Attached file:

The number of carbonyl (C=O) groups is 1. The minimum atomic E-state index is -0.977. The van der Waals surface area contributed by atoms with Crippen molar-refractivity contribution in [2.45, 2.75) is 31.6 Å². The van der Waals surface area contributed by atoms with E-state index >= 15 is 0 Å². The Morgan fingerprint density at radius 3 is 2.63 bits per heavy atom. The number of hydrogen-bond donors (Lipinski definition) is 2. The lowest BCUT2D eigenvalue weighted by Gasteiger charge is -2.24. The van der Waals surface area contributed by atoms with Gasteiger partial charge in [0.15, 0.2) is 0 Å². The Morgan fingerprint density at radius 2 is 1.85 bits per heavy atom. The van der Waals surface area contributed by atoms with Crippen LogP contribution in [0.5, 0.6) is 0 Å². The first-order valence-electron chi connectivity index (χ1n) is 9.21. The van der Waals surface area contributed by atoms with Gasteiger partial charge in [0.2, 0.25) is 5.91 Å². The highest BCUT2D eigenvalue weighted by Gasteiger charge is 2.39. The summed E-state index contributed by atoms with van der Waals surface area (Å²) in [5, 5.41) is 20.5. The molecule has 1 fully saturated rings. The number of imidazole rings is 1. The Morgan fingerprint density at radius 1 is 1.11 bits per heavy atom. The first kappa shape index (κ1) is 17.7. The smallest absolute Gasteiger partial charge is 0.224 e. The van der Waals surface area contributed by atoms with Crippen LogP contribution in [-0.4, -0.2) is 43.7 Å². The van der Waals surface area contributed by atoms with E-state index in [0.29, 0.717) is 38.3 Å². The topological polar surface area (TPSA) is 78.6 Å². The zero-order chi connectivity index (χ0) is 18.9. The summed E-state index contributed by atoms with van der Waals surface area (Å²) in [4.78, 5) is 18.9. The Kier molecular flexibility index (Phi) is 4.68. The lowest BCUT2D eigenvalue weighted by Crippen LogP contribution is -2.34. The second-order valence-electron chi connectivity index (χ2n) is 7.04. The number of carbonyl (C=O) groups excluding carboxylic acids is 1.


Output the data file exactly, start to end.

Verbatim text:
The number of carbonyl (C=O) groups is 1. The minimum atomic E-state index is -0.977. The van der Waals surface area contributed by atoms with Crippen molar-refractivity contribution in [2.45, 2.75) is 31.6 Å². The van der Waals surface area contributed by atoms with E-state index >= 15 is 0 Å². The Morgan fingerprint density at radius 3 is 2.63 bits per heavy atom. The number of hydrogen-bond donors (Lipinski definition) is 2. The lowest BCUT2D eigenvalue weighted by Gasteiger charge is -2.24. The van der Waals surface area contributed by atoms with Gasteiger partial charge in [0.15, 0.2) is 0 Å². The Morgan fingerprint density at radius 2 is 1.85 bits per heavy atom. The van der Waals surface area contributed by atoms with Crippen LogP contribution in [0.5, 0.6) is 0 Å². The first-order valence-electron chi connectivity index (χ1n) is 9.21. The van der Waals surface area contributed by atoms with Gasteiger partial charge in [0.2, 0.25) is 5.91 Å². The highest BCUT2D eigenvalue weighted by Gasteiger charge is 2.39. The summed E-state index contributed by atoms with van der Waals surface area (Å²) in [5, 5.41) is 20.5. The molecule has 1 fully saturated rings. The number of imidazole rings is 1. The Morgan fingerprint density at radius 1 is 1.11 bits per heavy atom. The first kappa shape index (κ1) is 17.7. The smallest absolute Gasteiger partial charge is 0.224 e. The van der Waals surface area contributed by atoms with Crippen LogP contribution in [-0.4, -0.2) is 43.7 Å². The van der Waals surface area contributed by atoms with E-state index in [0.29, 0.717) is 38.3 Å². The topological polar surface area (TPSA) is 78.6 Å². The zero-order chi connectivity index (χ0) is 18.9. The summed E-state index contributed by atoms with van der Waals surface area (Å²) in [4.78, 5) is 18.9. The Kier molecular flexibility index (Phi) is 4.68. The lowest BCUT2D eigenvalue weighted by Crippen LogP contribution is -2.34. The second-order valence-electron chi connectivity index (χ2n) is 7.04. The number of carbonyl (C=O) groups excluding carboxylic acids is 1.